Summer camp kicks off at Humber Arboretum
Summer Nature Camp for Kids, based at the Centre for Urban Ecology at Humber Arboretum, kicked off Tuesday.
The nine-week camp has a different theme each week related to nature and includes many outdoor activities planned for the kids. There will also be a big camp game every Wednesday and swimming on Fridays.
It’s all about children connecting with nature, said Shanelle Wright, assistant camp director. She said the kids go through various outdoor nature programs during camp.
These theme-based programs include arboretum adventures, Humber River rally, dirty science, wetland wonders, wilderness survival and more.
Other activities planned for kids include nature walks, yoga, pond dipping, seed bombs, wildlife spotting, forest exploration and ecology games. By the end of the camp, the kids will have learned about nature and built on a number of skills. These include fine and gross motor skills, social skills and communication and problem-solving skills.
“The biggest thing that we really want them to take away from this whole experience is that nature is your friend. There is nothing to be afraid of,” Wright said. “It’s your playground, basically.”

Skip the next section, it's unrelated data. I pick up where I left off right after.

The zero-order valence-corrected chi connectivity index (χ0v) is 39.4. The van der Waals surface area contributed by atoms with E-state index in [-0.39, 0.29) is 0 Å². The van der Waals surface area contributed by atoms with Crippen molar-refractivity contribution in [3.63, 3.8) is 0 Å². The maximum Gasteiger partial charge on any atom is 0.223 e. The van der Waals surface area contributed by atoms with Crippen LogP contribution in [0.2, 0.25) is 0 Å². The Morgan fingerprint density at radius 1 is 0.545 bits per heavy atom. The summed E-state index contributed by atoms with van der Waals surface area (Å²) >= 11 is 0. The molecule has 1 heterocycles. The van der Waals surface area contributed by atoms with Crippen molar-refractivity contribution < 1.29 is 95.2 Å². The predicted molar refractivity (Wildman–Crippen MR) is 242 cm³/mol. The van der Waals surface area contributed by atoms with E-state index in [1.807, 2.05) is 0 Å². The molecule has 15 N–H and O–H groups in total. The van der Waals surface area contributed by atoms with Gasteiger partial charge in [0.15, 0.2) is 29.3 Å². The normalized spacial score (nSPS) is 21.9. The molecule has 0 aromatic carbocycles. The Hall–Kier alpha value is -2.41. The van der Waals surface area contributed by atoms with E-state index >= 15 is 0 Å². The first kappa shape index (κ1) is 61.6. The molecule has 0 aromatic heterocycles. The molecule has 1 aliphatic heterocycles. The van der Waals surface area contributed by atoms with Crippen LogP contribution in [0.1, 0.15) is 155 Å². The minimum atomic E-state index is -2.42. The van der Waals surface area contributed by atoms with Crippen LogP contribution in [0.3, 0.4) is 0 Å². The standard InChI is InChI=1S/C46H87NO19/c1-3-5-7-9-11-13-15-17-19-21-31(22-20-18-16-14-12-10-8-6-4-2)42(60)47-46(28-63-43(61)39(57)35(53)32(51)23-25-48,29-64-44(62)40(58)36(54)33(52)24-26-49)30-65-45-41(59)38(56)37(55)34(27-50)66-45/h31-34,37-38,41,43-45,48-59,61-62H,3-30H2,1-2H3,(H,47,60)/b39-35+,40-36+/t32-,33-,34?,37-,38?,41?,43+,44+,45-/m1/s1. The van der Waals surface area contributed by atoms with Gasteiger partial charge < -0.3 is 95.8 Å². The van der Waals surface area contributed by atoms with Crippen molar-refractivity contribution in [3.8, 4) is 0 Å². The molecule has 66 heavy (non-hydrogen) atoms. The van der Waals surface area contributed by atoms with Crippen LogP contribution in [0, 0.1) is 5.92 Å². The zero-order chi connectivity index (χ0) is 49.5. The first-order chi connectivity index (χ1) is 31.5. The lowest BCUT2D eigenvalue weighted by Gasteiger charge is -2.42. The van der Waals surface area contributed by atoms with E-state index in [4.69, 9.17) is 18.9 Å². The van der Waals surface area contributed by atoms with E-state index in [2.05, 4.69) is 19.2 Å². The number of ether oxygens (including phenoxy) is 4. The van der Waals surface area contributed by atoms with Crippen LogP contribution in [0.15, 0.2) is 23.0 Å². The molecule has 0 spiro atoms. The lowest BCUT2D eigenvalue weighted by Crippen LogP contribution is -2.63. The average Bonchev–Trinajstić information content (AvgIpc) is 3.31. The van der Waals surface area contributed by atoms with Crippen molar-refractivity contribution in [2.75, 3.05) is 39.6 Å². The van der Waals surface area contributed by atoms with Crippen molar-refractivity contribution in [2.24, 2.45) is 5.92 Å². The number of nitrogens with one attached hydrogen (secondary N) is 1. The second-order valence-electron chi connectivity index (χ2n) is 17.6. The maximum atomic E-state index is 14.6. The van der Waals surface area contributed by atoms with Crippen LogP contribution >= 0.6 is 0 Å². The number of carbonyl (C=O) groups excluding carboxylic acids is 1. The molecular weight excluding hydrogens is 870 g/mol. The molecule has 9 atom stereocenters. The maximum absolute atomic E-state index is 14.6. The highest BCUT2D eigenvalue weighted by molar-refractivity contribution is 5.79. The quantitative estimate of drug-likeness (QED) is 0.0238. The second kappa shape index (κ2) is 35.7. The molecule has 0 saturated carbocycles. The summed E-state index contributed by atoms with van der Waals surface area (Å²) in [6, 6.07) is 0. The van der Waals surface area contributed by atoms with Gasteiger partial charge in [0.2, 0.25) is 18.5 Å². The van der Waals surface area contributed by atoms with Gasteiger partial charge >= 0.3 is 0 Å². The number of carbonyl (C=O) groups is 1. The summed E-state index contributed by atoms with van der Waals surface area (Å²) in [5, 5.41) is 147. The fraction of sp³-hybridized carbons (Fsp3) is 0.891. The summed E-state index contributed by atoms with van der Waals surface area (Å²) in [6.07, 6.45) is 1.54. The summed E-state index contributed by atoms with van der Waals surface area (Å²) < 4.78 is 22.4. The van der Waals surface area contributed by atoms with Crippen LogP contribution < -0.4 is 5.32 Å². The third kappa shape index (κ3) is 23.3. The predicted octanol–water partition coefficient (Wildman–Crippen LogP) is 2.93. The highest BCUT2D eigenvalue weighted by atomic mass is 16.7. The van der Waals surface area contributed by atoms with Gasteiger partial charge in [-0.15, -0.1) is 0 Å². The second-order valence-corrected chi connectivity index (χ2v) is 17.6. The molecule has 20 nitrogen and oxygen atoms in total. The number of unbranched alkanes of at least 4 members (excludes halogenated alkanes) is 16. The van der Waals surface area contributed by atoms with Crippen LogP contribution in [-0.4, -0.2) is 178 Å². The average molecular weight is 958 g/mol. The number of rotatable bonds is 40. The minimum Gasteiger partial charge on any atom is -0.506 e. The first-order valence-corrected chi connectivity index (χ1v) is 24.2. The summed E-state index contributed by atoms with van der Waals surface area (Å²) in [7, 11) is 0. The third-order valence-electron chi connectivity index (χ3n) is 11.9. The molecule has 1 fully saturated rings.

But high temperatures might make it unsafe for children aged five to 12 years to be outside for too long. A heat warning was issued for Toronto by Environment Canada for Canada Day weekend, with temperatures reaching the mid-30s C throughout the city.
Wright said they have encouraged parents to pack big lunches and water bottles for the kids so they remain high on energy and hydrated throughout the day. In case of heat waves, children will remain in shaded areas and take part in activities that do not require much energy.
“If it’s really bad, we’ll bring them inside so they get to do activities indoors,” she said.
In addition to the weather, Wright said ticks and other bugs are also common in the large arboretum space. As a precaution, the camp staff will be doing tick checks in the hairline and socks of kids before entering the building.
“We actually haven’t had any children with tick bites in five years,” she said. The staff has special utensils and is trained to remove the ticks properly so that they do not cause any issues.
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